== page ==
An exact quantitative comparison has not been determined, and may vary with the different therapeutic applications, but, generally speaking, the dosage of armillaria to be used is about half that of gastrodia tuber.

Because these products are safe to use, armillaria can be used in the same amount as the gastrodia rhizome it replaces in order to attain superior effects. Gastrodia tuber is traditionally given in decoction in doses of 3-10 grams per day; the gastrodia mushroom (fermentation product) or gastrodia tuber is given in the form of a powder in doses of 1.0-1.5 each time, 2-3 times per day (total dosage of 2.0-4.5 grams/day).

According to Icones of Medicinal Fungi, Armillaria fermentation products "are found to produce satisfactory effect in treatment of dizziness caused by hypertension, insufficient blood supply to the arteries' cone base, Meniere's syndrome, as well as functional disorders in autonomic nervous system. They are also effective in improving numbed limbs, insomnia, tinnitus, epilepsy, vascular headache, and apoplectic sequela (post-stroke syndrome)."

The Advanced Textbook on Traditional Chinese Medicine and Pharmacology mentions that "This herb is mild, and can subdue hyperactive liver yang, eliminate wind, and remove obstruction in the collaterals, and is indicated for all kinds of wind syndromes, either cold or heat type or due to internal or external wind. For such cases, it is combined with other herbs according to the specific conditions.

It is an important herb to treat dizziness." Examples of combining gastrodia with other herbs include these, from the Textbook: For dizziness and headache due to hyperactive liver yang, combine with uncaria and haliotis. For upward disturbance of wind-phlegm, combine with pinellia and atractylodes. For migraine, combine with cnidium. For convulsion due to irritation by liver wind, combine with antelope horn and uncaria. For tetanus (tonic convulsion, a wind-phlegm disorder due to external wind) combine with arisaema and siler. To relieve wind and remove obstruction in the collaterals (luo vessels), producing rheumatic pain and numbness of the limbs, combine with chin-chiu, chiang-huo, and achyranthes.

... and they say doctors talk mumbo-jumbo - Ed.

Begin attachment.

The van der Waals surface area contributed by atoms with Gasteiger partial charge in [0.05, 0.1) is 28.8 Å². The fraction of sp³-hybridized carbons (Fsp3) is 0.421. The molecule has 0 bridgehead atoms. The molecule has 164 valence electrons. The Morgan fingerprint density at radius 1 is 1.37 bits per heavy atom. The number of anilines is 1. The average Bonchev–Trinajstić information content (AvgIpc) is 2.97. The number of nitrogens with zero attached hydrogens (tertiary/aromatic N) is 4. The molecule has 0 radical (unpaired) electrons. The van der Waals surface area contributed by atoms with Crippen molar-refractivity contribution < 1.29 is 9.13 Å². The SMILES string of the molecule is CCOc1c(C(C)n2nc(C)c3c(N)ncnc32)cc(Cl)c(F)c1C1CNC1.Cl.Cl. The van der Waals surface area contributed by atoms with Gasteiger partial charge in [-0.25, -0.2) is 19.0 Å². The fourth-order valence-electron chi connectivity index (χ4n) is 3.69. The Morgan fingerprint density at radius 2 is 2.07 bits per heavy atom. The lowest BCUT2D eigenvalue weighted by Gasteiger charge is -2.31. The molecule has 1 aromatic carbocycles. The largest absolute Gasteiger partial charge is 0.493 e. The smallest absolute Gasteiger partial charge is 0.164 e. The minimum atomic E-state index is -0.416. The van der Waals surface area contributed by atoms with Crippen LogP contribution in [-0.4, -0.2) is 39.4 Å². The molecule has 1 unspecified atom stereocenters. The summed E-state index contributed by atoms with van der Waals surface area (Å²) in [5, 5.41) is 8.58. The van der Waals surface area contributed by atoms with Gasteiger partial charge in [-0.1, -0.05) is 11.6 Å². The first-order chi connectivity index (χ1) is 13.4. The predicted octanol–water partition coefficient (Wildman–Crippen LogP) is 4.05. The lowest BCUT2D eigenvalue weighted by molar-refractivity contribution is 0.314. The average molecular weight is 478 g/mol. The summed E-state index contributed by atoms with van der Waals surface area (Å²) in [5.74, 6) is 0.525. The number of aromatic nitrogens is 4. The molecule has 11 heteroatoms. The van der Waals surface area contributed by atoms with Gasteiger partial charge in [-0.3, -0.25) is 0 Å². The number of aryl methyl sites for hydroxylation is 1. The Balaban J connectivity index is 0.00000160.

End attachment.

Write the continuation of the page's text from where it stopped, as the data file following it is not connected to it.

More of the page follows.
Even in northern Europe the extended la Nina phenomenon created an extreme summer; a Scandinavian correspondent to NativeOrchids@yahoogroups.com wrote,

"Again it has been a great summer although many orchids were small, perhaps because of a very cold winter. I travelled in Estonia (for example Dactylorhiza ruthei, D. praetermissa, Cephalanthera rubra, Anacamptis pyramidalis, plenty of Dac. hybrids, many other exciting species), and in Finland in the following places: in Oulanka national park in bloom Calypso bulbosa, Listera cordata & many others not blooming; in DragsfjÀrd coast the only Finnish D. baltica, not yet blooming in late June; in Savonlinna Calypso bulbosa was the most important one, also many others. These are the most important ones.
I still should go and photo Epipogiums this week".

Reply: ". last Sunday I visited a site where this orchid is to be found almost every year and so also this day but it was already fading. So do not wait too long until you go to your site. I guess that the very warm summer and here in the southern part of Sweden even enough rain has given an early flowering time for Epipogium".

Reply: "I went to see the Epipogiums today (8 August), but in this area, the soil was quite dry, and besides dryness there was also some trees cut down in past few years. So even with a guide I was unable to find it (my guide had seen it in these same places, on 9 August some 5 years ago, lots of specimens and it is known to bloom in this area regularly, almost every year). I will go back in some other year with more moisture. Its been very dry: while I drove back home from my trip, I was able to see small woods of Alnus that had totally lost their leaves, even many birches (Betula) had nearly no leaves left... and there is almost no mushrooms. This is one of those years when Epipogium should not be tried to find. My teacher didn't find it from her cabin's woods, and one scientist who knows a place with more than 100 Epipogiums saw only 7 plants this year. I have been lucky enough to see this plant last year. It was much earlier, in mid-July, and many plants had ended blooming (actually one specimen was not open yet, but most were good".

(The European Epipogium aphyllum is, as are our Gastrodia, an achlorophyllous leafless ground orchid - it is called the "Ghost orchid" in UK because it is so pale, so fleeting in its appearance, and so hard to find-Ed.)